Vintage Big Ben: Relying too heavily on a running game lessens the chance for Roethlisberger to get hot. There’s a balance to be found, but when Roethlisberger’s no-huddle offense is humming, not many quarterbacks leaguewide can catch fire like him.

The Steelers don’t want to lose that spark, which is why Roethlisberger has so much freedom within the offense. They will take the occasional mistake — including 16 interceptions last year, tied for the league lead — because the rewards are great.

The onus is on Roethlisberger to keep the offense prolific without Brown. Though the Steelers clearly will miss Brown’s infusion of playmaking, Roethlisberger excels at getting several playmakers involved. With Brown out of the offense, the need to force the ball lessens.

Find the right fits externally: The free-agency crop of receivers is not packed with star power, but Pittsburgh could comb for potential deals on a deep threat such as John Brown or a steady all-around player such as Randall Cobb or Tyrell Williams.
The Steelers’ offense values versatile receivers who can handle all three positions. The team’s coaches and personnel tend to value fit and ability over measurables — just get the best players. Antonio Brown’s cousin, 5-foot-10 receiver Marquise Brown, might be an intriguing draft prospect because of his ability to stretch the field vertically.

Landing a high draft pick in a Brown trade would give the Steelers three picks in the first two rounds, which they could use to bolster the offense from the outside in.

Spread the wealth: McDonald is poised for a third-year leap in the Steelers’ offense. Assuming he stays healthy, there should be enough plays over the middle for McDonald to increase targets from last year’s modest 72. The team could re-sign Jesse James, a reliable option in two-tight-end sets.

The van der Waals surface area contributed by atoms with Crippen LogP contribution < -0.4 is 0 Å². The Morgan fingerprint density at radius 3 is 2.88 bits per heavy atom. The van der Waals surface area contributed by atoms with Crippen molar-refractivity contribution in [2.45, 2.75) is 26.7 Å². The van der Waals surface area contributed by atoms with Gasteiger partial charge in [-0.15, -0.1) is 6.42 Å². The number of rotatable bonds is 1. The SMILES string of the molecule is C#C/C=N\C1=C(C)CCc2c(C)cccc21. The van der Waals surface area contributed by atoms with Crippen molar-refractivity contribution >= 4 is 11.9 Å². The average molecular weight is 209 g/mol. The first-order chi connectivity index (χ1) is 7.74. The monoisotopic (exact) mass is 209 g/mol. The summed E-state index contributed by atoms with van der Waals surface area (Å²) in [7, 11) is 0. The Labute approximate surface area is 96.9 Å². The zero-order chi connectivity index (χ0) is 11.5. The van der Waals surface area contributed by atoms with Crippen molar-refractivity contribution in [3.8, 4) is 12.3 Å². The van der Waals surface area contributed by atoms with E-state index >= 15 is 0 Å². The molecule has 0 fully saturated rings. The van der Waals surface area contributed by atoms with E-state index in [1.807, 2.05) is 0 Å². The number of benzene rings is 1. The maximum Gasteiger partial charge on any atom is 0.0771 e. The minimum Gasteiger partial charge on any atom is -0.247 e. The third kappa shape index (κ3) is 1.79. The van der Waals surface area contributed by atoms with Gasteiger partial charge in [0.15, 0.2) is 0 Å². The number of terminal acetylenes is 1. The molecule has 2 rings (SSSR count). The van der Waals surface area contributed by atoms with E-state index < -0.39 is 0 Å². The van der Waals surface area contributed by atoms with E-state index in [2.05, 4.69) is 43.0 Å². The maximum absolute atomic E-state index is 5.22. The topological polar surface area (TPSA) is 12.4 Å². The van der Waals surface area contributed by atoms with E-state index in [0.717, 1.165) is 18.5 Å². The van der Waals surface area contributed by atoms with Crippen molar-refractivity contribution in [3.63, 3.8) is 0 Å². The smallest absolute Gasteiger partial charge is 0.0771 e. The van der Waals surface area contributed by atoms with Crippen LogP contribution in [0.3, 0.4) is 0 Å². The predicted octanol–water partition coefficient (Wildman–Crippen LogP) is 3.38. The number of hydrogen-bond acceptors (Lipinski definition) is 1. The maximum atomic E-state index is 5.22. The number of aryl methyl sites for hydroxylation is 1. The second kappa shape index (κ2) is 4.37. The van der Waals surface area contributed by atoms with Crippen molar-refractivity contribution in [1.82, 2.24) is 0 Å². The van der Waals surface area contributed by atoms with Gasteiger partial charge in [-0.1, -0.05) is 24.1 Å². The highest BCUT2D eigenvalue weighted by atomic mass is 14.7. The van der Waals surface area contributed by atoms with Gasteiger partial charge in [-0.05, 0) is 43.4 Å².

Eli Rogers caught 12 passes in a three-game return from a torn ACL and could return on a low-cost one-year deal. Ryan Switzer is poised to return as a kick returner who adds receiver depth.

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If Eric Smith had accepted the status quo, he’d be going to Super Bowl LIII as a member of the New England Patriots’ practice squad — a rare chance to have an up-close view of perhaps another chapter in a sports dynasty. He’d be heading home, too, because he grew up in the Atlanta area.

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“Everything would’ve lined up perfectly,” Smith said last week in a phone interview.

Instead of a fabulous homecoming, the big offensive tackle will be watching the game from his apartment in South Florida. With two weeks left in the regular season, Smith voluntarily left the Patriots to join the New York Jets’ 53-man roster. He went from a first-place, playoff-bound team to a last-place team on the verge of firing its coach.

Who does that?

Smith knows how that decision might be perceived, but he has no regrets. He loved his time in New England, but he believed the best opportunity for long-term growth was with the Jets. There also was a slight bump in pay. He made $65,000 from the Jets for the final two weeks; he would’ve made $40,000 on the Patriots’ practice squad. Yes, he has missed out on the trappings of a postseason run, but he says he’s cool with that.